Ebola Outbreak

Public Health Emergency


Right now, the Ebola epidemic that has been raging in the Democratic Republic of Congo (DRC) is dangerously close to spreading out of control.

Over 2,000 people have been killed in DRC. More than 500 of these were children, and hundreds more children are infected.

The deadly disease is rapidly spreading, with recent cases in Uganda too. The outbreak is far from under control, there is real risk it could continue for at least another year - and it's children that are hardest hit.

Misinformation is one of the main barriers to curbing the spread of Ebola, but our teams are working within communities, helping children and their families understand how to protect themselves and others.

Donate to our emergency fund

WHERE YOUR DONATIONS GO

UNDERSTANDING THE ISSUE 

What we're doing

For the past year, we’ve been working in the DRC and Uganda to help curb the spread of the disease. But in response to the recent rapid spread of the outbreak, we’re scaling up our existing activities to do whatever it takes to stop Ebola from spiralling out of control.

Staff from our expert Emergency Health Unit are on the ground now supporting the response.

In Uganda, we're:

  • helping health facilities to identify cases of the diseases and prevent transmission
  • training up community health workers on how to spot early warning signs and refer people to health facilities
  • raising awareness among local communities and in schools of the risk, including symptoms, treatment and how to prevent infection.

In DRC, we're continuing our lifesaving response, by:

  • supporting health facilities
  • constructing specialist Ebola screening areas,
  • travelling door-to-door to raise awareness in communities
  • tracing contacts of confirmed cases to make sure they access treatment in time.

By supporting our Emergency Fund, you can join the fight against EbolaYou can provide a lifeline to children caught up in this relentless crisis and emergencies around the world.

Getting the facts straight

A health worker sits in a screening area in the eastern region of the Democratic Republic of Congo where there has been an outbreak of the Ebola virus.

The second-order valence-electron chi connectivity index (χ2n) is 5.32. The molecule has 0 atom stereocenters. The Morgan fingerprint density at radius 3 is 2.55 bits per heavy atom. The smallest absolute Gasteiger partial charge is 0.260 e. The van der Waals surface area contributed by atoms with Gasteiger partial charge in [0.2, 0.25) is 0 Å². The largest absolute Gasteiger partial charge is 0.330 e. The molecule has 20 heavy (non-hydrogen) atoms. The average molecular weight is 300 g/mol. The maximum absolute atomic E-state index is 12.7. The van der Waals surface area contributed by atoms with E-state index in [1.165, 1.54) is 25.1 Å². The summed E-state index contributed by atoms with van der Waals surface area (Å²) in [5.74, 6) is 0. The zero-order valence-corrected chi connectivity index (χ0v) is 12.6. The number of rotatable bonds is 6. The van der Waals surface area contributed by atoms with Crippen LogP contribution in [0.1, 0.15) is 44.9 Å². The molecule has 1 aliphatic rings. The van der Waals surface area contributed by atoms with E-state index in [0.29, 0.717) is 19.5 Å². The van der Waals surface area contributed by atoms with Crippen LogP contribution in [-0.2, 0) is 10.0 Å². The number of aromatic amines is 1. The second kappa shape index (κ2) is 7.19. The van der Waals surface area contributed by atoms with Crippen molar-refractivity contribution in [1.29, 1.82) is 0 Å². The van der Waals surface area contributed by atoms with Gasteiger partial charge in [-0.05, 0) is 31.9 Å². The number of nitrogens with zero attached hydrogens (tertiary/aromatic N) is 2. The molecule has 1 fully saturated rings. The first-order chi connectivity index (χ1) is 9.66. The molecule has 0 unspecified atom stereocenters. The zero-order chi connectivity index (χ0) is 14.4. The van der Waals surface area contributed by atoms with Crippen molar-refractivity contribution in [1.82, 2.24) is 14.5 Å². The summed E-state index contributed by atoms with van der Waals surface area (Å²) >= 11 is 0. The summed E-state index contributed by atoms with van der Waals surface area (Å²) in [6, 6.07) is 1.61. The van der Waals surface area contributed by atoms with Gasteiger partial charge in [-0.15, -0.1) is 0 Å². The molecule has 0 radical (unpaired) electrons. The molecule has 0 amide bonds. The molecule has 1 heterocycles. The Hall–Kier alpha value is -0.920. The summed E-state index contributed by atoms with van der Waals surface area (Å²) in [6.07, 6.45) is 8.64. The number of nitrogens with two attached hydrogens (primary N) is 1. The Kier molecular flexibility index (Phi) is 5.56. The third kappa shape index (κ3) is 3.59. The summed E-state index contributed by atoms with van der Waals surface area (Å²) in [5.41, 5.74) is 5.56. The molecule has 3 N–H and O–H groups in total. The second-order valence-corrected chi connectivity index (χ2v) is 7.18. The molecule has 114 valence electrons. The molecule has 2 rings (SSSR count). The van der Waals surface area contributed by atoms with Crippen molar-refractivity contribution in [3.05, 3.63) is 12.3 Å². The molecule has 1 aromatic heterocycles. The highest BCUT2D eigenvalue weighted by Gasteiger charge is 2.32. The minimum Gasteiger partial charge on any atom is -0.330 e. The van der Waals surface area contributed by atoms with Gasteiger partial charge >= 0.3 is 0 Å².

A health worker sits in a screening area in the eastern region of the Democratic Republic of Congo where there has been an outbreak of the Ebola virus.

Understanding the issue

This is the second largest Ebola outbreak in history and it's spreading fast. Find out more about Ebola and donate to our Emergency Fund to help us protect children affected by this crisis and others around the world.

Ebola is a virus that initially causes sudden fever, intense weakness, muscle pain and a sore throat. 

It progresses to vomiting, diarrhoea and both internal and external bleeding. 

Patients tend to die from dehydration and multiple organ failure.

People are infected when they have direct contact through broken skin, or the mouth and nose, with the blood, vomit, faeces or bodily fluids of someone with Ebola. 

An investigational vaccine, which has shown to be safe and protective against the Zaire strain of the Ebola virus, is recommended by the Strategic Advisory Group of Experts on Immunization (SAGE)1 for use in Ebola outbreaks caused by the Zaire strain of the virus, in the event where there is no licensed vaccine. For more information on Ebola vaccination, visit the World Health Organisation's Ebola Virus Disease page

Our emergency fund

This special reserve of money allows us to coordinate a humanitarian response so that in the event of an emergency - like the Ebola Crisis - we're able to act quickly and save countless lives.

Donate to our emergency fund

More on our Ebola response